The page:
From shipping to staffing, the Chamber and its partners have the tools to save your business money and the solutions to help you run it more efficiently. Join the U.S. Chamber of Commerce today to start saving.
By Sean Redmond
On September 15, Sodexo USA announced an agreement with the Service Employees International Union (SEIU) settling a racketeering lawsuit (Sodexo v. SEIU) the company had brought against the union earlier this year. The suit alleged that the SEIU was engaged in a deliberate effort to publicly disparage the company to pressure management into accepting card check organizing for approximately 80,000 employees. Under the terms of the settlement, Sodexo agreed to drop its RICO lawsuit, while the SEIU agreed to end its negative publicity campaign against the company.
The big question that comes to mind is, why was the SEIU so quick to drop its campaign against Sodexo? After all, it had claimed that the campaign was about “justice” for workers and human rights. The answer is likely one word: discovery.
Some pretty revealing information about the SEIU’s standard operating tactics had already come to light during the initial adjudication of Sodexo’s case. For example, Sodexo obtained a copy of the SEIU’s “Contract Campaign Manual,” which spells out how the union develops a strategic plan to pressure employers into acceding to its demands. According to Sodexo’s court filings, these tactics included stunts like throwing plastic roaches on food being served at a medical conference; lying to hospital patients by telling them food served by Sodexo had rat feces, bugs, mold and flies; and deliberately trying to steer business away from the company.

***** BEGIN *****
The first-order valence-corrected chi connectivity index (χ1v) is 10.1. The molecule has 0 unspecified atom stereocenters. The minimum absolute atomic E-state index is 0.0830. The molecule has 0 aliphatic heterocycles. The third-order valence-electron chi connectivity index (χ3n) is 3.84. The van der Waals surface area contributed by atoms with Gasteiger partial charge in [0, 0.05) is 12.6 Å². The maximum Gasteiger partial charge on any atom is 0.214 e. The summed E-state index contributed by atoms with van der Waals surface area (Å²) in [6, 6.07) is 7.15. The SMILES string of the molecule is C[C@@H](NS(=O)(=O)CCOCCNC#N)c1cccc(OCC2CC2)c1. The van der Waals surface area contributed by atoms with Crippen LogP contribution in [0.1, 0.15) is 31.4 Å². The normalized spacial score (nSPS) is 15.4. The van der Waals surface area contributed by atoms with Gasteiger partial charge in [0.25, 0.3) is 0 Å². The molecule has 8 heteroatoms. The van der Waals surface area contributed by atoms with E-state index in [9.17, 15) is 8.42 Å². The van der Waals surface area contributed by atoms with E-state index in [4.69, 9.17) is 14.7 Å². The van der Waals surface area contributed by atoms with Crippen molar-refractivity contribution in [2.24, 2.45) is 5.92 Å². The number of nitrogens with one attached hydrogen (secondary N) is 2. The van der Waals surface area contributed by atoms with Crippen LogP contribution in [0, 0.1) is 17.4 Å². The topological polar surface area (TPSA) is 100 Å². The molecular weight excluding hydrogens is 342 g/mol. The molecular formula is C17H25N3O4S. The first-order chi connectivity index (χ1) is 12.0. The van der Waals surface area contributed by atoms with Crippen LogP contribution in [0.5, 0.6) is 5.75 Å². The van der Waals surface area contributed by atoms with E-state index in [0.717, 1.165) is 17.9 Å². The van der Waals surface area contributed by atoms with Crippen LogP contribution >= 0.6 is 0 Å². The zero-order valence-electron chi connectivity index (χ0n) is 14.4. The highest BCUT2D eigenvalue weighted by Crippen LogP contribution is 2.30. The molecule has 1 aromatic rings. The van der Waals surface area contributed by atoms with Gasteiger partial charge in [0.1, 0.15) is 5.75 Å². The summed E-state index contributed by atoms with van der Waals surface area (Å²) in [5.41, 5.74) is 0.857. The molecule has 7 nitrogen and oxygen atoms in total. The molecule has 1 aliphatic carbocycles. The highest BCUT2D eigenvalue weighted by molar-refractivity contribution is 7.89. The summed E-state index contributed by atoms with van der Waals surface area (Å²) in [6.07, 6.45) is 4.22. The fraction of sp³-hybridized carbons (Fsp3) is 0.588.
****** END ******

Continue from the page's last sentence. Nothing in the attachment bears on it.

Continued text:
Once a federal court rejected SEIU’s attempt to dismiss the RICO complaint, the way was clear for Sodexo to engage in formal discovery, which would have allowed them to plumb deep into SEIU’s archives of letters, e-mails, financial records, and internal memos. Evidently SEIU leadership had more than a bit of trepidation over what this might reveal. Enough that it was worth dropping the campaign against Sodexo into which they had poured so much time, effort and moral outrage.
Of course, if SEIU wants to avoid further embarrassment, what really ought to be dropped is their penchant for the objectionable tactics revealed in this case.